Life Style of Greeks during ‘Golden age of Greece’!
The Greeks were pioneers in many branches of knowledge. Their period is known as the ‘Golden Age of Greece’.
They borrowed many of the concepts of astronomy, geometry and mathematics from the Egyptians, Chaldaeans and Assyrians.
The Egyptian and Sumerian priests collected large number of observations on the position and movement of celestial bodies under the clear skies and fertile levelled plains.
The geographical knowledge in the earliest ages was, however, limited to the countries and Islands adjacent to Greece, and to the group of nations, surrounding the Aegean Sea. All beyond was vague and indefinite: derived from hearsay reports which would be mixed up with mythological fancies and fables.
The Greeks possessed philosophical and scientific aptitude, versatility of intellect, inquisitive nature and comprehensiveness of mind. These qualities of character enabled them to make acute observations to record the peculiarities of their country and parts of the world they visited. Moreover, by temperament, the Greeks were not secretive unlike Phoenicians who were given to obsessive secrecy.
The location of Greece, situated on both sides of the the Aegean Sea, was also conducive to geographical study The great diversity in its topography and physical features provided great impetus to the growth and development of geography. In fact, Greece is a hilly and undulating country. Many of its peaks become snow-clad in winter. Many of the rivers are mainly torrents which debouch from the hills into the coastal plains. There are numerous straits which penetrate in the land making the coastline highly indented. Such a coastline helps in the development of harbours and ports.
The capes project into the sea inspiring traders to go to the neighbouring islands and nations. The Greeks, living in such a physical setting, were able to make tremendous advancements in the knowledge of geomorphology, climatology and oceanography. Moreover, in the limestone topography of the mainland, many of the rivers would disappear emerging once again from the subterranean course. Greece, which lies in the weak zone of the earth, records tremors and earthquakes. These phenomena, the Greek scholars tried to study and explain. There are numerous hot springs and volcanoes which were considered by some of them as supernatural things while others tried to explain them with scientific reasoning.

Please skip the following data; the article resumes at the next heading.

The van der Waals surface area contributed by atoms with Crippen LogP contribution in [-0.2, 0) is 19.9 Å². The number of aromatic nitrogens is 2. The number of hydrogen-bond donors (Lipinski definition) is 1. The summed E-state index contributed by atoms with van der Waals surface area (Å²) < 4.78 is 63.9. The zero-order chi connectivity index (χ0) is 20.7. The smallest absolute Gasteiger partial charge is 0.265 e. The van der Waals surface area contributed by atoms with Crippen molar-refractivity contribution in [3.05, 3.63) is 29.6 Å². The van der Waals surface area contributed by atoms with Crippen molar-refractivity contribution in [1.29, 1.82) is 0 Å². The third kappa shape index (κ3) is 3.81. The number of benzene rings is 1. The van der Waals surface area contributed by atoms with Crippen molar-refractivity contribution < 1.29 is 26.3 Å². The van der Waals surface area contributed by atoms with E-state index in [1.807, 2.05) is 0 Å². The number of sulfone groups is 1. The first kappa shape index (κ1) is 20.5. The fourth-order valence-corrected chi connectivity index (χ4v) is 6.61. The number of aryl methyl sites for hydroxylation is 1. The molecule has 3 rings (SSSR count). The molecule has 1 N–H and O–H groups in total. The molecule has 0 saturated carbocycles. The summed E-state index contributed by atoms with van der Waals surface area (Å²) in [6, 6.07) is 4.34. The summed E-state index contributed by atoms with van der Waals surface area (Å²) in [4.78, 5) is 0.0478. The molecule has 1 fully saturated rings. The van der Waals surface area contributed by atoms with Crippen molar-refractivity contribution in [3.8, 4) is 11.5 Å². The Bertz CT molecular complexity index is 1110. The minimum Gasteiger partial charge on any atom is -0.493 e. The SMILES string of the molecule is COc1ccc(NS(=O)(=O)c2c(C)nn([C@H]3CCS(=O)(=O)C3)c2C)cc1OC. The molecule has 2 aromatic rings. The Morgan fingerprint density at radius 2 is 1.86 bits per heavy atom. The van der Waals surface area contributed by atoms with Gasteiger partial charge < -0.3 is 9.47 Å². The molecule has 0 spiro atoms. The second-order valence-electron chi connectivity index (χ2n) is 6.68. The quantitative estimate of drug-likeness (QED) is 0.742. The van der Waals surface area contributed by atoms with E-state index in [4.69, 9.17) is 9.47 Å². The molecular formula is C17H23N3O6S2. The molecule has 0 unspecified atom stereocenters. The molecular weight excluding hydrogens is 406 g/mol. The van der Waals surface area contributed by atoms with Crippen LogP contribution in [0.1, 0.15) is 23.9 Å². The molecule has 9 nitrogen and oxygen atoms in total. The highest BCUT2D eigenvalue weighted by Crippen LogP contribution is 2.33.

Between the 5th and 3rd century B.C., the Greek colonies (Fig. 1.1) were established in different parts of the Mediterranean Sea and Euxine (Black Sea). In the 5th century B.C., Miletus, owing to its location and the colonies on the Euxine, became the main centre of geographical enquiry. The early expedition of Hanno along the western coast of Libya (Africa) and that of Alexander towards the east provided factual knowledge to the Greeks about distant lands and their people.
The establishment of the famous Library Museum at Alexandria provided an impetus to Greek scholars to know more about the phenomena of nature, places and people. The scholars exchanged their views and itineraries with the traders and navigators. It was at this Library Museum that Eratosthenes and Hipparchus made their scientific observations about the size, shape and circumference of the earth.